The Kingdom of Saudi Arabia and the United Arab Emirates (UAE) have requested sizable quantities of interceptor missiles to replenish their stockpiles. The dual requests come amidst increased talk in recent months about the so-called Middle East Air Defense Alliance (MEAD) between Israel and a number of Arab countries to jointly defend against drones and missiles used by Iran and its various militia proxies throughout the region.
According to the U.S. State Department, the UAE requested 96 Terminal High Altitude Area Defense (THAAD) missiles as part of a proposed $2.245 billion deal. Saudi Arabia requested 300 MIM-104E Patriot Guidance Enhanced Missile-Tactical Ballistic Missiles (GEM-T) as part of a $3.05 billion deal.
The requests and their timing make a lot of sense.
Last January, the THAAD was fired in combat for the first time by the UAE against ballistic missiles launched by the Houthis in Yemen at the Emirati capital Abu Dhabi. That same month a U.S. official warned that Saudi Arabia could run out of Patriot missiles within “months”. Riyadh’s stockpiles of those interceptor missiles had run dangerously low since they were regularly fired in defense against repeated Houthi missile and drone attacks.
Since then, a truce has paused the fighting in Yemen. Whether it’s the first step toward ending that conflict has yet to be seen. In the meantime, it’s not surprising that Abu Dhabi and Riyadh are replenishing their respective missile stockpiles.
The proposed arms deals also come amidst talk of the MEAD the U.S. wants to see Israel and friendly Arab states establish. U.S. officials hope that Israeli systems could potentially replace U.S. systems previously deployed in the region that are now needed elsewhere.
Several analysts and observers have already pointed out the numerous obstacles, from lack of trust and an unwillingness among many Arab countries to share sensitive intelligence, in the way of an effective and successful MEAD. Then there is the salient fact that, unlike the UAE, Saudi Arabia has not yet normalized relations with Israel, making extensive and overt Saudi-Israeli defense ties unlikely for the foreseeable future.
While Abu Dhabi may remain content with its existing high-end U.S. systems for now, as the deal for more THAAD missiles suggests, it may seek Israeli technology to complement its American systems and further diversify its procurement sources.
Israeli systems could add more layers to the existing Emirati air and missile defenses and plug any exploitable gaps.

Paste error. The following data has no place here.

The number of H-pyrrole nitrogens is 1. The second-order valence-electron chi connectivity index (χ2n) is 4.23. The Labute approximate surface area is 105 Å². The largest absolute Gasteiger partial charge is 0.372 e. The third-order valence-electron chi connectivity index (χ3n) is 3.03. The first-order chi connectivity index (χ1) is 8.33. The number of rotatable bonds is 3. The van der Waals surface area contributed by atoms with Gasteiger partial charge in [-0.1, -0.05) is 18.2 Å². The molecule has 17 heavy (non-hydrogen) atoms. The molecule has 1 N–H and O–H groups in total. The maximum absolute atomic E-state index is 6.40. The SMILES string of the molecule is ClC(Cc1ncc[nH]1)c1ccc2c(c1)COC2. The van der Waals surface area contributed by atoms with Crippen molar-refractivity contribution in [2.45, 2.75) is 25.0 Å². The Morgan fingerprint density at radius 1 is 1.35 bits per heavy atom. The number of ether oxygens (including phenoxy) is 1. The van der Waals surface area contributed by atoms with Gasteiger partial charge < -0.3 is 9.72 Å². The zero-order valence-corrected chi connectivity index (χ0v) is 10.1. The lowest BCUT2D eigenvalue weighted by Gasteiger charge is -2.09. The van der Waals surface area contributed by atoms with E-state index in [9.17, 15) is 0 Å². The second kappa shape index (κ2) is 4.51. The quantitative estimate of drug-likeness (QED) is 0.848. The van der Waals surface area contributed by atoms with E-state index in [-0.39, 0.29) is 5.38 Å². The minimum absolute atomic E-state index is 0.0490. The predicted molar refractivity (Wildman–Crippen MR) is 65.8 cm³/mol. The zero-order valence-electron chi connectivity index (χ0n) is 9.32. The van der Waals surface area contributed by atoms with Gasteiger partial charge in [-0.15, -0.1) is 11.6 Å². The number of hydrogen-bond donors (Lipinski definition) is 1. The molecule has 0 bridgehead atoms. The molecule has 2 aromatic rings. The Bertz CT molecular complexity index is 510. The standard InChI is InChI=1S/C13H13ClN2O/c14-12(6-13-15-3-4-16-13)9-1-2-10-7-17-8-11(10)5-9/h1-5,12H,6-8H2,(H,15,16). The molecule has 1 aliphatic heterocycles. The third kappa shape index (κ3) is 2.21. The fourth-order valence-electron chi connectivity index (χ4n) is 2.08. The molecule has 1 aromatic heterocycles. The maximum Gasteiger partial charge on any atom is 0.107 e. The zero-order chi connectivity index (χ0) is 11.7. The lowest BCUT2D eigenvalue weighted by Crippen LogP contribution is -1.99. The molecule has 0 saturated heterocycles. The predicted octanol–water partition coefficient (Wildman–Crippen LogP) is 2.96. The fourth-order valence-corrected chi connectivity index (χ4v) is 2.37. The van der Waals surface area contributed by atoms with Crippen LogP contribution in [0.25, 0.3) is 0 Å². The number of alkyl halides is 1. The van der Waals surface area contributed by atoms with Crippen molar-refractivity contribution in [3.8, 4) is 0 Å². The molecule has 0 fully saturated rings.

“When it comes to the type of systems the UAE may be requesting from Israel, I believe the most logical speculation goes in the direction of anti-ballistic missile systems,” said Sim Tack, Chief Military Analyst at Force Analysis. “I think the Iron Dome system, for example, has limited applicability in the case of the UAE under its current threat environment.”
“Given a threat emanating primarily from ballistic missiles as well as cruise missiles and drones (more akin to the concept of loitering munitions in this case), we could see the UAE interested in a system like the Barak 8 (and possibly the new ER variant),” he said. “Such a system would reinforce a potential gap left by the THAAD and Patriot missile defense systems.”
Then there is Israel’s Arrow 3, a rough Israeli equivalent to the THAAD, designed to intercept ballistic missiles, including intercontinental ballistic missiles (ICBMs), outside the Earth’s atmosphere. It’s unclear if the UAE is interested in this system or if Israel would be willing to sell it.
“While it is not impossible that the UAE could have an interest in the Arrow 3, a decision to acquire this system would signal more of a diversification of its existing capabilities than an addition to it,” Tack said.
“The UAE could, of course, also be looking at multiple systems, and possibly not even focused entirely on interceptor capabilities but also perhaps systems in the surveillance (radars) or electronic warfare (with a potential to jam drones, for example) segments of air defense,” he added.
Tack doubts that any such acquisitions would have significant political ramifications. And while building up such capabilities is primarily aimed at limiting Iran’s ways of directly and indirectly threatening the UAE, the Israeli-Emirati defense relationship is not new.
“Instead, such an acquisition should probably be seen more as a result of the political normalization between the UAE and Israel, which now allows these kinds of acquisitions without the controversy,” he said.
“The overt defense relationship between the two countries will quite possibly continue to deepen and could include the acquisition of Israeli UAVs (unmanned aerial vehicles), or any other type of weaponry for that matter, as the UAE has a long tradition of diversifying its arms acquisitions to avoid dependence (both logistical and political) on a single provider.”